Is paid peer review a good idea?
Editor’s Note: This post was originally published in 2014 and has been refreshed for Peer Review Week 2017.
The peer review system has been the cornerstone of scientific publishing for centuries. Most reputed journals use peer review as they believe it assures some form of quality control in the scientific literature.
Moreover, even the general public may often hold academic papers in high regard because they know that the papers have been through some kind of objective check before getting published, even if they can’t describe the peer review process. Even though the purpose of peer review as a gatekeeper for research is undisputed, peer review is not without its own set of problems such as reviewers’ bias, plagiarism, personal or professional jealousy, etc.
Peer review has many unseen costs directly related to publication of articles, even though there are usually no monetary transactions involved in the process. The main costs have to do with time: time spent by the journal editors in arranging peer review and of course the time devoted by the peer reviewers in reviewing articles. Reviewing a single article can take a day! The unpaid cost of peer review is estimated to be over £1.9 billion a year.
A vital, and often overlooked, aspect of peer review is that in the current system, peer reviewers are normally not paid for their work. They are, instead, rewarded non-financially by means of acknowledgment in journals, positions on editorial boards, free journal access, discounts on author fees, etc. Associating with reputed journals that include the names of reviewers as their ‘elite’ contributors is a major incentive for the reviewers. Moreover, the opportunity to be a part of intellectually enriching professional debates and acting as a gatekeeper of science is another motivational factor. Thus, social obligation, intellectual contribution, and reputation seem to be the motivational aspects of the traditional peer review mechanism. This is also rewarding for the reviewers in their career progression when their contribution to the academic community is considered.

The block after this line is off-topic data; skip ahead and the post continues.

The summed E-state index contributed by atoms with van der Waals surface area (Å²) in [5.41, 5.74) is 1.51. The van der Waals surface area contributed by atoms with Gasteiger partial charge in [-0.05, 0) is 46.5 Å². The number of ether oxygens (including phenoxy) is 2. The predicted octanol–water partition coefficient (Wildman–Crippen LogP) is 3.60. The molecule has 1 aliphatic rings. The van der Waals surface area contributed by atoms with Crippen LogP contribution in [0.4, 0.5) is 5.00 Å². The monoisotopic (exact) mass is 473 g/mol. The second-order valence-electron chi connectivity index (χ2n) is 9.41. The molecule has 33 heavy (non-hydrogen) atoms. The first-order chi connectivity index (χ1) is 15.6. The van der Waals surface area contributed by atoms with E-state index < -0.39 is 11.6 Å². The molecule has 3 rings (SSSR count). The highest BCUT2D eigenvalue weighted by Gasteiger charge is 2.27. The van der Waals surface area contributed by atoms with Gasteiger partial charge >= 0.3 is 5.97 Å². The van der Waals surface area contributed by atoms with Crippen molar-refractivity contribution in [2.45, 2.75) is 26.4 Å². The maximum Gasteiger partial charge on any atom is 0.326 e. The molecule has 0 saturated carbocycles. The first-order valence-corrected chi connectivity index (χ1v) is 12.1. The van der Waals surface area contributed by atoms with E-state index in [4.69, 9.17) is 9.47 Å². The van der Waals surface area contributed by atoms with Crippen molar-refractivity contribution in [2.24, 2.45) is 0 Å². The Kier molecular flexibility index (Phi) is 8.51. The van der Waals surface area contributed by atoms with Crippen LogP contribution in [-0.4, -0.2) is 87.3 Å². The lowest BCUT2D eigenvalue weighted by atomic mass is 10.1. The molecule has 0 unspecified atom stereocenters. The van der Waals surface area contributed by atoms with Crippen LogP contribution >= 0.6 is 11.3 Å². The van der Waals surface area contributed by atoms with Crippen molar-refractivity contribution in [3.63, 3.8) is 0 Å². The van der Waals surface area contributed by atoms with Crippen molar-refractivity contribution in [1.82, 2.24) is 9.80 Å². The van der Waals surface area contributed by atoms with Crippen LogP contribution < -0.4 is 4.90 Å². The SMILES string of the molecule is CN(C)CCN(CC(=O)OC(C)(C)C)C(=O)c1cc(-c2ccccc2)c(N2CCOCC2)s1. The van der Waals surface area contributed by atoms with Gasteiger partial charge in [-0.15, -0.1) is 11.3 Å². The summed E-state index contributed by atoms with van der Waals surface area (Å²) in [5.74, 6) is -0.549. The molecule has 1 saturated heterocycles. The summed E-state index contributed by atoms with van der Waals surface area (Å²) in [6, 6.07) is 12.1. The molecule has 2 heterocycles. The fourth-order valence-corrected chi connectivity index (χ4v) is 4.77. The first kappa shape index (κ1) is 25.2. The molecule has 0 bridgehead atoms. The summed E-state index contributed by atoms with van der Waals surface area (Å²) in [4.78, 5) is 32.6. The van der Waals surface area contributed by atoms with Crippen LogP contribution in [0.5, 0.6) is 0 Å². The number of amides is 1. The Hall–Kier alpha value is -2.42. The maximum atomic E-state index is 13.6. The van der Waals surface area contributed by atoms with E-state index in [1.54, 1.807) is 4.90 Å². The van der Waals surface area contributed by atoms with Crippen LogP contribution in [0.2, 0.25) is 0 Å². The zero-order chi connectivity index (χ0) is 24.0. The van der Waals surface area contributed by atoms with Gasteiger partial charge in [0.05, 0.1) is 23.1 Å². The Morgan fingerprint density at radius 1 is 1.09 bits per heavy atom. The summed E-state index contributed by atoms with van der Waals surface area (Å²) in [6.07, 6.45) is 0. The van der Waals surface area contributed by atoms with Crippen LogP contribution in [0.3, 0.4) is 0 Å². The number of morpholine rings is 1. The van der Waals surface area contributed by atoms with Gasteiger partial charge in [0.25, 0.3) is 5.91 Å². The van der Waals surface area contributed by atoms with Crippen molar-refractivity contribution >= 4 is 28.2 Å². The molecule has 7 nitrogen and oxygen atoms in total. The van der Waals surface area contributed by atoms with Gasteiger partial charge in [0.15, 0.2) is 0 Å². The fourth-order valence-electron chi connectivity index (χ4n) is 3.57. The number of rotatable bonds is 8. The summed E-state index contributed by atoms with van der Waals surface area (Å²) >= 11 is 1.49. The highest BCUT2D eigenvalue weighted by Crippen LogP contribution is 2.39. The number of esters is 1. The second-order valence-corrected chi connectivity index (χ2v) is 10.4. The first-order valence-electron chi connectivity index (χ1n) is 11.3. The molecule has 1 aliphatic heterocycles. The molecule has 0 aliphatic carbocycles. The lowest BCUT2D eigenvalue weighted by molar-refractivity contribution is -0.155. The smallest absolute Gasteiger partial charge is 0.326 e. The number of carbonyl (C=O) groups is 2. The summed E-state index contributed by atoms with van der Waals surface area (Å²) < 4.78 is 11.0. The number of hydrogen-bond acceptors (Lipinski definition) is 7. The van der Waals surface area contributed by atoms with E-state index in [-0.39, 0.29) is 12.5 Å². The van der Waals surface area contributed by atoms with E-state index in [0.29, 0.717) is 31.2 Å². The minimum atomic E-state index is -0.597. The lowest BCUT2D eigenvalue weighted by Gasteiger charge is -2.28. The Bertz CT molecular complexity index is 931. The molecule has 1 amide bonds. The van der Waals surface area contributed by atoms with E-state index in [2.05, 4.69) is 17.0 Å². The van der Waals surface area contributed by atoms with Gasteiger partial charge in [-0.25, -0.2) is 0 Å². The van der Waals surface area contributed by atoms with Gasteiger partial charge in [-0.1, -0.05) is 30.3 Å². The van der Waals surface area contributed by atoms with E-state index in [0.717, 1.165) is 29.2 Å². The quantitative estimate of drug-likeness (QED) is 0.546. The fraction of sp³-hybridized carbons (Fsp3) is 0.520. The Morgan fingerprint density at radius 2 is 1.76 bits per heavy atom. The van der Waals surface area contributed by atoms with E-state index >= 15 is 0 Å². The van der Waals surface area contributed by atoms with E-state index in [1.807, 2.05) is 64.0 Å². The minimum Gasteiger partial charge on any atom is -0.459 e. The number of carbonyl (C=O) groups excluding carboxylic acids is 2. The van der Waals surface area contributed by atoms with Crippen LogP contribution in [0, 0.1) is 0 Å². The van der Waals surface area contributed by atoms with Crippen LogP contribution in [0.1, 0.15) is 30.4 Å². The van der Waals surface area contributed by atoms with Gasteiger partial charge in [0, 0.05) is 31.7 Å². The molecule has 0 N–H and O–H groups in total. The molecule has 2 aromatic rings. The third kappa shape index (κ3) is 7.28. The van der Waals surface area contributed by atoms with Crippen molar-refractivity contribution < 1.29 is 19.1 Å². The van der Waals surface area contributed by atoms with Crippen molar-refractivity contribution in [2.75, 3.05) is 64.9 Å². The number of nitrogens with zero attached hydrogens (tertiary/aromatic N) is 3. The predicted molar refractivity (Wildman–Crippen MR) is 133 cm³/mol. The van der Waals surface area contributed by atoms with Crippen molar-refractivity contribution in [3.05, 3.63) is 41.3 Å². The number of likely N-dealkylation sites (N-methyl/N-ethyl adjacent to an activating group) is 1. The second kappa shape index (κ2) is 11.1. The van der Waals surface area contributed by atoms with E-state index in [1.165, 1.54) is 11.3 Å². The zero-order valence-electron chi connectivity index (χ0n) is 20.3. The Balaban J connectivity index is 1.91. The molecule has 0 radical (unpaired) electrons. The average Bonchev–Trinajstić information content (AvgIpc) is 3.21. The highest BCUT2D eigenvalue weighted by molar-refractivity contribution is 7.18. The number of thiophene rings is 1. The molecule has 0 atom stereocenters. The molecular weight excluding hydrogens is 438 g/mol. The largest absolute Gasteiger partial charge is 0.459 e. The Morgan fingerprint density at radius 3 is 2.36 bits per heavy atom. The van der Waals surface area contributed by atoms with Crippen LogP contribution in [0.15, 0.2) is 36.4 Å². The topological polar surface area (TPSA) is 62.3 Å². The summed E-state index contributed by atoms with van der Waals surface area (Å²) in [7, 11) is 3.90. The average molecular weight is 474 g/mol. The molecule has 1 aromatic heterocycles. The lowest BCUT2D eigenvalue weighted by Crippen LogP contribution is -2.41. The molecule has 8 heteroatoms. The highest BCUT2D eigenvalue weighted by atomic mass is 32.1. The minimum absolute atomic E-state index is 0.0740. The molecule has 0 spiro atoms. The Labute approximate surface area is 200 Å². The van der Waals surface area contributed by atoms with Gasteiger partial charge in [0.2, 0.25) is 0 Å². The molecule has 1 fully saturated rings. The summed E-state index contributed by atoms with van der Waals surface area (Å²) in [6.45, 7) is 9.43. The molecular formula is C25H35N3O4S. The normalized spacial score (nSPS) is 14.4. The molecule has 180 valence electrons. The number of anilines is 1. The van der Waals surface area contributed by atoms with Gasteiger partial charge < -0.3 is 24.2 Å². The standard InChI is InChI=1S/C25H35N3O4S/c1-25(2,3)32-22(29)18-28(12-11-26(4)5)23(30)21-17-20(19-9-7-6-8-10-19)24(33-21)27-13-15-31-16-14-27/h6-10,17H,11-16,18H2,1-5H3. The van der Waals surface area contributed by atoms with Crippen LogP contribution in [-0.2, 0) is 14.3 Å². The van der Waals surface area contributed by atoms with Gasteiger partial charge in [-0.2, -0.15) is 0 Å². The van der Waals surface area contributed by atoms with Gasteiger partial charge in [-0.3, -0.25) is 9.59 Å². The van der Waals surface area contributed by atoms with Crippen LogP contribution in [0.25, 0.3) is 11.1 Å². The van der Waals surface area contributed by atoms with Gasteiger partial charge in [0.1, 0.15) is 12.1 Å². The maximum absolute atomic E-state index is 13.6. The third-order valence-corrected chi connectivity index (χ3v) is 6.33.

However, an increasing number of reviewers feel that unpaid peer review is rather unfair on the following grounds:
- Reviewers are also researchers who take out time from their research work, teaching, etc. to go through scientific papers. They argue that journals should realize that their time has monetary value.
- Journals earn money from subscriptions, article processing charges, etc. However, they do not pay anything to the peer reviewers.
- Researchers are sometimes paid for reviewing books or other written work. However, they are usually not paid for reviewing scientific papers. They are dissatisfied with this discrepancy.
With the emergence of companies offering independent, paid peer review and also a few journals offering to pay reviewers for their work, the traditional model is at the brink of a change. Those in favor of paid peer review feel that this would motivate the reviewers to accept more papers for reviews. However, others question whether such independent pre-publishing peer reviews would be accepted by journals. Moreover, some researchers feel that paid reviews would, in fact, take away the focus from publishing good science to the monetary gains by peer reviewing. The overall cost of publishing would also increase since authors or journals might have to pay for peer reviews.
In the traditional model, reviewers are viewed as valued academicians who voluntarily provide their opinion for the advancement of science. Reviewing is seen as their duty toward the academic and scientific community. On the other hand, privatization of peer review provides researchers with the opportunity to get a monetary reward for the hard work they put in.
As an academician, do you think the traditional model of peer review is still the way forward or would you consider paid peer review?
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